Flip the Switch

114: Creating a More Captivating Customer Service Training w/ David Millay and Katie Rudy

Customer service training shouldn’t be something you have to do, but something you get to do, to empower the event staffs that serve your fans and represent your brand.  

In this episode, David Millay and Katie Rudy break down the the key components, resources and best practices to running a more captivating training.

We cover: 

  • In-person vs. virtual formats
  • Training mindsets 
  • Inspirational vs. instructional content 
  • Who should be invited and ideal activities for different sized-groups 

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Inspired to transform your training?  Get started with this event staff service training toolkit, chock full of the components to include, event checklists and email templates.  

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Flip the Switch

How to Sell Experiences Over Tickets w/ Kathy Burrows

In this episode, Kathy Burrows, president and owner of Sold Out Seating, joins David to discuss strategies and tactics to shift from selling tickets to selling experiences.  Selling an experience doesn’t mean selling the pomp and circumstance and atmosphere around the game, but delivering a game day experience that fits each customer.  To implement that shift, Kathy and David dive into new benchmarks, how to develop and mentor sales staff and how to personalize an event experience for different segments.  


Show Notes

2:40     From Nursing to Founding Sold Out Seating

6:19     Applying Care Plans to Sales Strategies

7:46     Throwing Out the ‘100 Calls a Day’ Metric

12:52    Coaching Leaders to Coach Sales Staff

16:33    Holding Effective 1-on-1 Meetings

19:40   Shifting Mindsets from Service Staff to Sales Staff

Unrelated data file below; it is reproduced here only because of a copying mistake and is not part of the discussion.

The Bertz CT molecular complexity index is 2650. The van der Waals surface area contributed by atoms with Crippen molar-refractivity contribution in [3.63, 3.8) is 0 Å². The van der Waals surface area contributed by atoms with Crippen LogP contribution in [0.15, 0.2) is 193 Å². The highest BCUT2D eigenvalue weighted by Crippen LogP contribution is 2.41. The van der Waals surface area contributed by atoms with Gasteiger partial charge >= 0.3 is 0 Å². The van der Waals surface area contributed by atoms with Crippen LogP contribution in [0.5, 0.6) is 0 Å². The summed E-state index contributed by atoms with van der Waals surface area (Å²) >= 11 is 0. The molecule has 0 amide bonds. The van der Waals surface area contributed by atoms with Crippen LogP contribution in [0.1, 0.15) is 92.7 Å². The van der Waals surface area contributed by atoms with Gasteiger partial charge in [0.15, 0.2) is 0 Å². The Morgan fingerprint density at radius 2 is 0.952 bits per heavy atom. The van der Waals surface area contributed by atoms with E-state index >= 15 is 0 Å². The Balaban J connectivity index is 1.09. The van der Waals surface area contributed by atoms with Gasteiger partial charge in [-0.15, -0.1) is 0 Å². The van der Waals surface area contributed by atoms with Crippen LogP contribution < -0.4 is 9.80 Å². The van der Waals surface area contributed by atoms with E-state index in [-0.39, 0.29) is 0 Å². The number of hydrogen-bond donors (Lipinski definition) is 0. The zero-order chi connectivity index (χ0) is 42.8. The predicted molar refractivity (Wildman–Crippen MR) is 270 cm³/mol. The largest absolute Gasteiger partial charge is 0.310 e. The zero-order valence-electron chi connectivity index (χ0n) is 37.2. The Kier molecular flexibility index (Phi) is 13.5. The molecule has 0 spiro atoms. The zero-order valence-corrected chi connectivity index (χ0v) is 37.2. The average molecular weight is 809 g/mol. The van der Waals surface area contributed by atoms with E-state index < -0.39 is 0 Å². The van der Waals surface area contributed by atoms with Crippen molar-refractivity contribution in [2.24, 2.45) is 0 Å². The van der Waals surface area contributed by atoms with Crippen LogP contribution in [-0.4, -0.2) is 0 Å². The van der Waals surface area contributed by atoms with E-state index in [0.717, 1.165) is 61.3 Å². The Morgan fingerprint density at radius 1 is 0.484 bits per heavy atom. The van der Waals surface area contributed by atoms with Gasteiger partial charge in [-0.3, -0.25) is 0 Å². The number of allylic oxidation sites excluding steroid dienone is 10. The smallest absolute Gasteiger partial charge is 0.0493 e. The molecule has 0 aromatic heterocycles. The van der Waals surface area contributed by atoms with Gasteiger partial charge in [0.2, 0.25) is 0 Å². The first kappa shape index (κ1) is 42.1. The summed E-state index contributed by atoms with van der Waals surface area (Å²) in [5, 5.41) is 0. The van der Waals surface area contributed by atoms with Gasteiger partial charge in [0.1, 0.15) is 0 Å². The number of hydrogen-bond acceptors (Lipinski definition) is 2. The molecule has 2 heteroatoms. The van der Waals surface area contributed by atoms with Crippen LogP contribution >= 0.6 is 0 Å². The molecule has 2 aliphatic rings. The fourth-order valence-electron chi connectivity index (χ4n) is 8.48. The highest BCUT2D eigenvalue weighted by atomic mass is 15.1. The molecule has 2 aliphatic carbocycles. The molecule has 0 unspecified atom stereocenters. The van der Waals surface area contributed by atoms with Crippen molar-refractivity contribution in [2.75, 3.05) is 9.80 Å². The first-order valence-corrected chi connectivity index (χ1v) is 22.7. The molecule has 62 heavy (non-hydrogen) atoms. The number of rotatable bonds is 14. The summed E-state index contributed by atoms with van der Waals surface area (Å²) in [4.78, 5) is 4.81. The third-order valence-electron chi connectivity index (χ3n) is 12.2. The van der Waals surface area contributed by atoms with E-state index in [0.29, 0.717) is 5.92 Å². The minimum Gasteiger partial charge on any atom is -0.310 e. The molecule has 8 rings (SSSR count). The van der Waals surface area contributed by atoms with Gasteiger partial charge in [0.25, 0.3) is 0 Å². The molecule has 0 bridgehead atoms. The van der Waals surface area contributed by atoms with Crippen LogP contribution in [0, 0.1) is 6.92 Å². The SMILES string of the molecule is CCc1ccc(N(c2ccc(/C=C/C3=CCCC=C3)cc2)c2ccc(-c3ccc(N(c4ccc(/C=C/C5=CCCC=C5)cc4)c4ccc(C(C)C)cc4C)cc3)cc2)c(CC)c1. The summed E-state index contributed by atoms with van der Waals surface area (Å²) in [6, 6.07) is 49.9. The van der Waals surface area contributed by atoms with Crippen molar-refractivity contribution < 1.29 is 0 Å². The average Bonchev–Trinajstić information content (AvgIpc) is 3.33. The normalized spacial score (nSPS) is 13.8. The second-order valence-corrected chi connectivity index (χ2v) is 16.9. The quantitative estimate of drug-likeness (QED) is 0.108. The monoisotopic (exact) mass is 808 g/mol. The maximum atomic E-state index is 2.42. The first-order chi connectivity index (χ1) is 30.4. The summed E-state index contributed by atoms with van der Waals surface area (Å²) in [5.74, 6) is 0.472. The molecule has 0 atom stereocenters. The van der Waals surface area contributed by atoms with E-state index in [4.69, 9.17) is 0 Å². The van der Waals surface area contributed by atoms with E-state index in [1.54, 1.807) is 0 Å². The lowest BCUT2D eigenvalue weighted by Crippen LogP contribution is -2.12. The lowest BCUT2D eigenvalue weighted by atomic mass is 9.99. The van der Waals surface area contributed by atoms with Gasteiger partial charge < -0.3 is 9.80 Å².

24:28    Handling Customer Complaints

25:18   Offering Different Experiences for Different Customer Segments

30:02   Combating Staff Limitations 

34:20   Embracing Tech to Drive Business and Customer Experience

41:00    Building a Part-Time Sales Team

46:46   Kathy’s Favorite Sales Tactics

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Want more from Kathy?  Check out her blog or books:
Potato Chip Ticket Sales
Potato Chip Leadership Skills

Connect with Kathy on LinkedIn and Twitter

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Blog

Training Staff for a New Venue

At Disney, there were three things we consistently heard from Guests when we asked how they wanted to be treated. 

  1. Treat me like an individual 
  2. Be Knowledgable
  3. Engage with my kids and treat them with respect

These principles can really be applied to any sports & entertainment venue around the world. As we help Austin FC open their new MLS stadium, we based much of our training off the top two principles. 

How might we train our staff to treat each fan like a VIP (Very Important Individual)?

Here’s the approach we took. As part of our Service Standards, we built an Austin FC specific standard focused on the individual. Austin has become one of the most eclectic cities in the US, with cowboys and hipsters, first generation Americans and tech bros from California. So the focus on the individual was extra important for us here.

To make every individual fan feel at home, we crafted specific behaviors and training points to encourage staff interacting with fans on an individual basis. We trained staff to look for little details that would give clues to a fans’ passions. Staff are encouraged to let a guest know they love their cowboy boots. If a fan has the same hat as a staff member, the staff member is rewarded for telling the fan “that’s a great hat, I have the same one!” Staff are incentivized to seek out fans from the other team, asking where they’re from, and if they’re from out of town, suggesting they check out the local Austin concession stand.